Rabbi Lior's racism is not his fault

Rabbi Dov Lior did not invent the wheel. He only hung the monotheistic dirty laundry out in public.

Salman Masalha

It's not Rabbi Lior's fault

First, let me say this: As a descendant of one of the Sons of Noah who has violated all manners of prohibitions, I am doomed to any number of odd and sundry deaths. The choice offered to those of my ilk is one of the following three: death by sword, death by stoning or death by strangulation. In his "Law of Kings," Moses Maimonides (the Rambam ) specifies that for violating the Noahide laws I am sentenced to death by the sword, unless I have sex with a Jewish maiden who is engaged to be married, in which case I shall be stoned to death; alternatively, if she is already married, then I am to be strangled to death.

I am addressing this matter in light of the tempest over the detention for police questioning of the recalcitrant Rabbi Dov Lior, who did not report for an interview despite repeated supplications from law enforcement authorities.

I don't understand what all the fuss is about. None of the racist things attributed to one rabbi or another, or one Muslim sheikh or another, are new. Anyone who looks at the laws of the monotheistic religions can easily determine the root of the problem. Monotheists not only like to enter the bedrooms of others; they not only stuff themselves into other's guts in an endless search for something that made its way there without permission; they not only put veils, burkas or headscarves on their pious women, who pray for children - monotheists from all their religions and all their sects love to spill blood, lots of blood. This must be said. The naked truth must be told.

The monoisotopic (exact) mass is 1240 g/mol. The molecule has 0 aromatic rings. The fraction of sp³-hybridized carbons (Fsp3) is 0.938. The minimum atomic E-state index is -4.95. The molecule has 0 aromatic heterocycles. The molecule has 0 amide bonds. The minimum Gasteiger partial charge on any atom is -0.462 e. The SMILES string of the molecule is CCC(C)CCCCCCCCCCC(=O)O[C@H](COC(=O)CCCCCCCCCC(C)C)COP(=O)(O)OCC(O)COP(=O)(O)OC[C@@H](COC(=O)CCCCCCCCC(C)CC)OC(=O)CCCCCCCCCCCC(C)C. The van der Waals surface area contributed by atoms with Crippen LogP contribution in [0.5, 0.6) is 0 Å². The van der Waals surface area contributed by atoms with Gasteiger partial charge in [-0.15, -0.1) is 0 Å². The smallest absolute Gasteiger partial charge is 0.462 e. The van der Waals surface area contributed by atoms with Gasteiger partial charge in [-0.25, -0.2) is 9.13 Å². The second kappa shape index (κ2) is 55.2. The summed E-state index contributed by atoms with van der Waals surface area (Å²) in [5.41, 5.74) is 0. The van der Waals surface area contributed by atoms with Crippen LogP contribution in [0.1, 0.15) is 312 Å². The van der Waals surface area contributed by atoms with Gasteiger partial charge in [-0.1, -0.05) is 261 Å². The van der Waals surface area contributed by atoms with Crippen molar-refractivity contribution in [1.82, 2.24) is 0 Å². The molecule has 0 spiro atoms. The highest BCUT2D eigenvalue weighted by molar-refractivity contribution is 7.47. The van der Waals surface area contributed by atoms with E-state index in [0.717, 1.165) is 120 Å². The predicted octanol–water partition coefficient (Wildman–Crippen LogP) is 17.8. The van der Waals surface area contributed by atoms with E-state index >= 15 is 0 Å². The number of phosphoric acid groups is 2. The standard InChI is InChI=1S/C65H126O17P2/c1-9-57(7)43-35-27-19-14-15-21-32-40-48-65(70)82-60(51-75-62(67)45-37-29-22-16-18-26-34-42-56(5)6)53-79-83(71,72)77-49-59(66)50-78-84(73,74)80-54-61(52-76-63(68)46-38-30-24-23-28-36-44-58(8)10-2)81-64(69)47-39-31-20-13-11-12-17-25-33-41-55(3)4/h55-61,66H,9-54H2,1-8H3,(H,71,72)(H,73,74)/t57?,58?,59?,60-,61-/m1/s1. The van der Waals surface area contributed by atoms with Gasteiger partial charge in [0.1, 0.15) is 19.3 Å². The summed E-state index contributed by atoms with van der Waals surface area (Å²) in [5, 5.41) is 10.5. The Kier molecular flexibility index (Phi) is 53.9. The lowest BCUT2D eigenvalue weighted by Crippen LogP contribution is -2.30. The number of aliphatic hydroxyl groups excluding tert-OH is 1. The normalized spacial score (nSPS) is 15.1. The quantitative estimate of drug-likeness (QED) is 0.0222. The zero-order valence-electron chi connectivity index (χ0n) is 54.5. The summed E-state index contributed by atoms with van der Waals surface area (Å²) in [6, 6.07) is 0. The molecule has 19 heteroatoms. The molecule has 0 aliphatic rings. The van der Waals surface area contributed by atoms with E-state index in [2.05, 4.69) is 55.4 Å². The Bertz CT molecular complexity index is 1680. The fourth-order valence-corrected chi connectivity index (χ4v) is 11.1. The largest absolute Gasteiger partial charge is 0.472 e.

There are some good-intentioned, if entirely naive, souls who are quick to quote verses such as "Love your neighbor as yourself." They seek to coat the bitter pill by presenting some positive side of religion. But they forget that "your neighbor" refers solely to another Jew. The verse (Leviticus 19:18 ) commands: "Thou shalt not take vengeance, nor bear any grudge against the children of thy people, but thou shalt love thy neighbor as thyself." In his explication of the verse Rambam specifies that this applies to all members of the House of Israel who follow the Torah and its commandments, and that it is a mitzvah to hate anyone who does not accept the Torah.

Not to mention "Haviv adam shenivra b'tzelem" ("Beloved is man who is created in the image" ), which is cited incessantly as supposed proof of humanity of any kind in humanism in general and in Judaism in particular. Here, too, the reference is to Jews only. According to the sages, only Israel, Jews, are called "adam," "and not the nations of the world." Rabbi Avraham Yitzhak Hacohen Kook ("Haro'eh ), providing a persuasive explanation to his flock: "The difference between the Israeli soul, its independence, its inner yearning, its aspiration, its characteristics and disposition, and the soul of all the other nations, is greater and deeper than the difference between the soul of a human being and the soul of a beast." What could we possibly add to these warm sentiments?

All the greatest experts in halakha (Jewish law ) follow this concept. For the sake of example, here's the explanation of Rabbi Judah Loew ben Bezalel (the Maharal ): "The perfection of creation, which relates to the human in particular, applies to Israel and not to the nations." He added that the gradation of Israel in comparison to the other nations is comparable to the gradation of the human being in comparison to non-speaking animals.

If this is the situation, then why are so many politicians and self-declared defenders of the law picking on the respected rabbi of the national religious movement? The "enlightened" rabbi did not invent the wheel, after all. He only hung the monotheistic dirty laundry out in public. The populist politicians show off their dirty clothes in their media-blanketed appearances at every available opportunity (see under: Jewish democracy ), and in their eyes the rabbi is guilty of slander.

It must be said, clearly and unequivocally: The moral impurity resides in the benighted teachings of monotheism. Until everyone with the pretense of being cultured recognizes this, in this region and throughout the world, there will be no light at the end of the tunnel.
Published: Op-Ed, Haaretz, July 4, 2011

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